Table 6. Odds ratios of the effect of social capital and tradition on political participation controlling for frequent attendance (with robust standard errors).
(1)(2)(3)
Level of Political ParticipationAsianBlackLatino
Social Capital7.49 ***7.11 ***3.38 ***
(3.40)(2.43)(1.33)
Catholic0.552.43 **0.63
(0.25)(0.89)(0.22)
Social Capital and Catholic1.440.601.86
(0.87)(0.38)(0.96)
Traditional Protestant0.861.320.78
(0.38)(0.34)(0.34)
Social Capital and Traditional Protestant1.310.641.56
(0.98)(0.26)(0.96)
Born Again Christian0.581.090.55
(0.29)(0.29)(0.21)
Social Capital and Born Again0.781.041.97
(0.60)(0.41)(1.15)
Muslim0.271.55
(0.22)(0.78)
Social Capital and Muslim0.441.74
(0.47)(1.73)
Buddhist0.51
(0.24)
Social Capital and Buddhist0.65
(0.48)
Hindu0.30 **
(0.18)
Social Capital and Hindu2.87
(2.32)
Frequent Attendance1.340.860.88
(0.35)(0.12)(0.21)
Foreign Born0.800.48 ***0.88
(0.18)(0.12)(0.18)
Female0.990.931.18
(0.22)(0.12)(0.23)
Religious Discrimination1.94 **1.091.59 **
(0.60)(0.26)(0.36)
Co-Ethnic Discrimination0.68 **0.951.03
(0.12)(0.10)(0.13)
Racial/Ethnic Linked Fate1.531.63 ***1.28
(0.41)(0.25)(0.32)
Education Level1.011.21 ***1.25 **
(0.12)(0.08)(0.11)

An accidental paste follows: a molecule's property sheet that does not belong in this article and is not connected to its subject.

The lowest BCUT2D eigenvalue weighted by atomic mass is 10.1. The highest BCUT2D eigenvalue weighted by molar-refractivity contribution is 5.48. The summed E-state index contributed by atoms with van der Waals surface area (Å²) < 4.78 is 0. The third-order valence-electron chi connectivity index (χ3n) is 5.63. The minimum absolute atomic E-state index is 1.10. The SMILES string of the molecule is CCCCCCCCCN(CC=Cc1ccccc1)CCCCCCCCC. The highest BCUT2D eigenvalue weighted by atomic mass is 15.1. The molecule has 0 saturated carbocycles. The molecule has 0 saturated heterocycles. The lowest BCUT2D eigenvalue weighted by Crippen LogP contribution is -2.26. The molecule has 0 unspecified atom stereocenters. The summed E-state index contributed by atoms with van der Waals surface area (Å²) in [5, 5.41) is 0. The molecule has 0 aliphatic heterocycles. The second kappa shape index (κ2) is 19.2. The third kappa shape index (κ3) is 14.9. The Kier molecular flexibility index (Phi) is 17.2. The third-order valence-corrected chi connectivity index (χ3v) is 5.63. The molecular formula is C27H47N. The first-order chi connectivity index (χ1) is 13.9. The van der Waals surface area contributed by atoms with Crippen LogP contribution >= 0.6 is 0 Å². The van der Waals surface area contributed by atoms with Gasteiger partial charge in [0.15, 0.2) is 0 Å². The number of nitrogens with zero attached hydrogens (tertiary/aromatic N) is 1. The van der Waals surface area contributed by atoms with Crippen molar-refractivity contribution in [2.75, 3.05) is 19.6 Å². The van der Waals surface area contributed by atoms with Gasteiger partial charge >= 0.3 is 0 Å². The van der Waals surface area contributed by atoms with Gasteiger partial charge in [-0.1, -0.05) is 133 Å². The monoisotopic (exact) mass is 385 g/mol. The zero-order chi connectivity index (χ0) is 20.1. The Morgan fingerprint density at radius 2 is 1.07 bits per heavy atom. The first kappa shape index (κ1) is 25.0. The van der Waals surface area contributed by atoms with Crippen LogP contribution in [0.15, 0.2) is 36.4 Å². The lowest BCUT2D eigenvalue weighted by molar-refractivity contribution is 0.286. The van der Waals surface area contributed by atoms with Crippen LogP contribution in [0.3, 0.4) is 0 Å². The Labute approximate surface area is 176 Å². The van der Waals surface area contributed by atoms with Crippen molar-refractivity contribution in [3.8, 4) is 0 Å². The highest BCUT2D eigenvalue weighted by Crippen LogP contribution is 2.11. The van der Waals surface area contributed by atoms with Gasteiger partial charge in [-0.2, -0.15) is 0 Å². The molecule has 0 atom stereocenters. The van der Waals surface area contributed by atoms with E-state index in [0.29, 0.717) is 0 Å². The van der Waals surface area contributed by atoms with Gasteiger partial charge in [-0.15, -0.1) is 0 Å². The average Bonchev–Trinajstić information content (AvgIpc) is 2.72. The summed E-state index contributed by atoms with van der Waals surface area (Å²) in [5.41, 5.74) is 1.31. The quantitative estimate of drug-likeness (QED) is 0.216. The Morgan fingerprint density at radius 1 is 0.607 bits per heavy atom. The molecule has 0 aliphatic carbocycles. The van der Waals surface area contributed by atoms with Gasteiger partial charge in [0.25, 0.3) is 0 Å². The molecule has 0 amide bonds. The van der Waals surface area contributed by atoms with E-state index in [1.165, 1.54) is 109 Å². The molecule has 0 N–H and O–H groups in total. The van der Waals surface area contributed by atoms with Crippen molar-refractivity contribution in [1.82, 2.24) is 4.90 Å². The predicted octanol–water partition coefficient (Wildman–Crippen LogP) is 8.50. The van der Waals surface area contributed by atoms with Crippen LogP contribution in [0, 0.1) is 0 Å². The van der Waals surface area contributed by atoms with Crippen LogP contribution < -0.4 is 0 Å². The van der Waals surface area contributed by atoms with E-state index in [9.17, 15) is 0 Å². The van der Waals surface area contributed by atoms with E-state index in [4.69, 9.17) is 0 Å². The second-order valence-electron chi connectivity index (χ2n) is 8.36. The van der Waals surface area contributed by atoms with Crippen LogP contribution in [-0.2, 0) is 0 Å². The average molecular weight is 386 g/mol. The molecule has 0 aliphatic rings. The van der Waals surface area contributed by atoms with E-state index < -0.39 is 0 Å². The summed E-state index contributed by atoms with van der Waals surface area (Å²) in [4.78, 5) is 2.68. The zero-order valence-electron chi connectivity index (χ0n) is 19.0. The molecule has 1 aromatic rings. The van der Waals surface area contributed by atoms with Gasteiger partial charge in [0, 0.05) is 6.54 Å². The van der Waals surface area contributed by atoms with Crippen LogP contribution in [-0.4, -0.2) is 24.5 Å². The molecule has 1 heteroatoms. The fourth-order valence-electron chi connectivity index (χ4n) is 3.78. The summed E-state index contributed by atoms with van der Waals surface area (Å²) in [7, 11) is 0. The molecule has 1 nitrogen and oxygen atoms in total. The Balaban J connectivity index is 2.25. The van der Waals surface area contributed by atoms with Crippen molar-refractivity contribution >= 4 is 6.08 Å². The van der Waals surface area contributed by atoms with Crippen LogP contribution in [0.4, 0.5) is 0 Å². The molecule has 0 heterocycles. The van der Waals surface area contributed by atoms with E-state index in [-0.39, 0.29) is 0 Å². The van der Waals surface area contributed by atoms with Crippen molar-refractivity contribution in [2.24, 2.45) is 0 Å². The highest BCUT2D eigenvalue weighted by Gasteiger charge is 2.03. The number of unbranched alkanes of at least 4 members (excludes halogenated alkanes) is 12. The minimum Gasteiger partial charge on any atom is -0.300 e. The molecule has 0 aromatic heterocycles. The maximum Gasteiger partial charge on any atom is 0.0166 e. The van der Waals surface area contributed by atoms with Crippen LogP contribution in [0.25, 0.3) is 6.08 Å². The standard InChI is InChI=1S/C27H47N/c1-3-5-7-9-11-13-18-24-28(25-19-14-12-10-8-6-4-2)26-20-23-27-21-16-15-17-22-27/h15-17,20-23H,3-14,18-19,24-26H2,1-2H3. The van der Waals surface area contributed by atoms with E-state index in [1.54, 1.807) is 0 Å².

Actual age 18–980.98 ***0.99 *1.00
(0.01)(0.00)(0.01)
Liberal1.81 ***1.121.91 ***
(0.26)(0.10)(0.25)
Interest in Politics2.72 ***2.14 ***2.40 ***
(0.50)(0.21)(0.36)
Similar Views with Church1.231.32 *1.01
(0.29)(0.20)(0.20)
Own Home1.281.011.48 *
(0.31)(0.14)(0.30)
/cut13.29 *12.10 ***23.83 ***
(2.32)(5.07)(13.56)
/cut251.41 ***162.94 ***283.57 ***
(36.58)(72.64)(163.32)
Observations107418141315
Pseudo R2107418141315
Log Likelihood0.2660.1780.209
Log Likelihood, constant-only model−542.2−1272−847.5
Degrees of Freedom−738.5−1547−1072
Observations252119
Robust se Eform in parentheses *** p < 0.01, ** p < 0.05, * p < 0.1.

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Huckle, K.; Silva, A. People of Color, People of Faith: The Effect of Social Capital and Religion on the Political Participation of Marginalized Communities. Religions 2020, 11, 249. https://doi.org/10.3390/rel11050249

AMA Style

Huckle K, Silva A. People of Color, People of Faith: The Effect of Social Capital and Religion on the Political Participation of Marginalized Communities. Religions. 2020; 11(5):249. https://doi.org/10.3390/rel11050249

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Huckle, Kiku, and Andrea Silva. 2020. "People of Color, People of Faith: The Effect of Social Capital and Religion on the Political Participation of Marginalized Communities" Religions 11, no. 5: 249. https://doi.org/10.3390/rel11050249